For 12 straight years, the Florida Legislature has taken at least half of the money set aside for affordable housing in the Sadowski trust fund and spent it in other areas. With skyrocketing rents across the state and income levels that don’t match up, that money is more needed more than ever for its intended use. Legislators should follow Gov. Ron DeSantis’ recommendation this session, spend the full amount on affordable housing and address the crisis the state has ignored for years.
The Sadowski trust fund was established in 1992 as a specific source for housing, with the money coming from a state documentary stamp tax on real estate transactions. Thirty percent of the funds generated go into the State Housing Trust Fund, while 70 percent go into the Local Government Housing Trust Fund. But since 2001, legislators have taken more than $2 billion in Sadowski money and spent it in other ways. Last year, legislators took almost 75 percent of the $325 million earned from part of the documentary stamp tax and put it toward other uses. The money should be spent as originally intended.
Spending the full amount on affordable housing would be significant. In 2019, Pinellas County received about $1.4 million from the trust funds. It should have received $11.7 million. It’s the same story in Hillsborough. Last year, the county received almost $2 million from the trust funds for affordable housing. It should have received $16.9 million.
Florida’s cities and counties deserve credit. They have made the most with what they have. St. Petersburg has implemented a 10-year affordable housing plan with zoning and planning policy changes that stand to have a real impact. Hillsborough County commissioners pledged this year to set aside $10 million every year in a local affordable housing trust fund. Pinellas voters overwhelmingly voted to extend a 1-cent sales tax between 2020 and 2030 that will dedicate roughly $80 million to affordable housing. Tampa Mayor Jane Castor’s first budget allotted $1.6 million in state and federal funding to help moderate to low-income families buy homes.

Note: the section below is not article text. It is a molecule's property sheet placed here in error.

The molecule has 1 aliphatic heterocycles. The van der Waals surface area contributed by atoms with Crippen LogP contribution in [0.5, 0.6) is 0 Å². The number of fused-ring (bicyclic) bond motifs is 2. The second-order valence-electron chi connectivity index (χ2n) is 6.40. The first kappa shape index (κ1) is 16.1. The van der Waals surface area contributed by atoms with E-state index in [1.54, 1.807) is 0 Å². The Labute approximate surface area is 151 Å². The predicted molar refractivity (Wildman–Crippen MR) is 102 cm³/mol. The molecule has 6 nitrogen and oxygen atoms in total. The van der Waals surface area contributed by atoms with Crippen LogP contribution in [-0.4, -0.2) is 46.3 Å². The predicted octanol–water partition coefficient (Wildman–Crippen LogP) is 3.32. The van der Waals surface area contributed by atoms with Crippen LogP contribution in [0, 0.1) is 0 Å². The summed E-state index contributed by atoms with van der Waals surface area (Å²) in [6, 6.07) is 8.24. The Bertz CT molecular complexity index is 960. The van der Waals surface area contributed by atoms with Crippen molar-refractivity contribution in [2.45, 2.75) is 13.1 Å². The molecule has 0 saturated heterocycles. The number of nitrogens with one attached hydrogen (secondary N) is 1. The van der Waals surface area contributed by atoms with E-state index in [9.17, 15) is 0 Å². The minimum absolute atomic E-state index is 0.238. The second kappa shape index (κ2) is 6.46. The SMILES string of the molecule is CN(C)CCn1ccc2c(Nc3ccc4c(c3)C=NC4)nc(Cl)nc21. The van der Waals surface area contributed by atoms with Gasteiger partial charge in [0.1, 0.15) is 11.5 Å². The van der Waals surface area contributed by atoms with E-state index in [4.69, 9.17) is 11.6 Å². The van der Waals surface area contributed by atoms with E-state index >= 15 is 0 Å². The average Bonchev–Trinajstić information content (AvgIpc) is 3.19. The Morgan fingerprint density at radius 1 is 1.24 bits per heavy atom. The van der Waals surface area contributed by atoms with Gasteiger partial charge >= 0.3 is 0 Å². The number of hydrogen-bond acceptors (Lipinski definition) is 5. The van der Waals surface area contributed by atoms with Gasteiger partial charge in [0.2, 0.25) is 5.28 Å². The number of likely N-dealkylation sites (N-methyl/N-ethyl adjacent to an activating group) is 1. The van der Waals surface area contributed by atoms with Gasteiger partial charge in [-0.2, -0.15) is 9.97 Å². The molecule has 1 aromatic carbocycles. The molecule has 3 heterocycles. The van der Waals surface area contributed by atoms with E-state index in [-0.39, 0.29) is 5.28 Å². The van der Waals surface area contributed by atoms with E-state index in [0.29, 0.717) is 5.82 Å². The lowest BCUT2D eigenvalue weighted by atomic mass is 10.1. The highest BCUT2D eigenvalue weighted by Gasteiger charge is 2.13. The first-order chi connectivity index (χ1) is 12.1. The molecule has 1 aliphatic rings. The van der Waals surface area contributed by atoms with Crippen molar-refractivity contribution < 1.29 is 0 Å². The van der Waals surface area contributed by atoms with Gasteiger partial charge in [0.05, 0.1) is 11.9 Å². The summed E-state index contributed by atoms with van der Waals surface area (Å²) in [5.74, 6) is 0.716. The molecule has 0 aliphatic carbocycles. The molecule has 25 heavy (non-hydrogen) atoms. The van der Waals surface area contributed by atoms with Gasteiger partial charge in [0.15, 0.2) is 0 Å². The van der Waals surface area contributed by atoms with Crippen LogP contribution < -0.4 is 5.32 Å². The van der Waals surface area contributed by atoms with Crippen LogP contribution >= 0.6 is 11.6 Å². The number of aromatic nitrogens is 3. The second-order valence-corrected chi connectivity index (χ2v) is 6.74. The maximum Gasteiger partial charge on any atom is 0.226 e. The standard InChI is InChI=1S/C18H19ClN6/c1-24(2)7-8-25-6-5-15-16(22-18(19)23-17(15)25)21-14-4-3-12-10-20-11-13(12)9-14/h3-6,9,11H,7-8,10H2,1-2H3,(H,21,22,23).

But this good work on the local level doesn’t mean local governments have adequate resources to meet the need. There is still so much more work to be done, especially when housing doesn’t feel all that affordable for many of Tampa Bay’s residents, even those making 120 percent of the area’s median income. An employee earning Florida’s minimum hourly wage, $8.56, would need to work about 108 hours a week to be able to rent a humble two-bedroom apartment in the state, based on a study from the National Low Income Housing Coalition this summer. And when many of Florida’s cities and counties have economies that rely heavily on tourism and working-class employees in that industry, they should be able to live near where they work.
For legislators, the question during the legislative session that starts Tuesday will come down to whether they think accessible and comfortable housing is a basic human right, or just one only the middle class and the wealthy deserve. Every nickel from the Sadowski trust fund should be spent on affordable housing.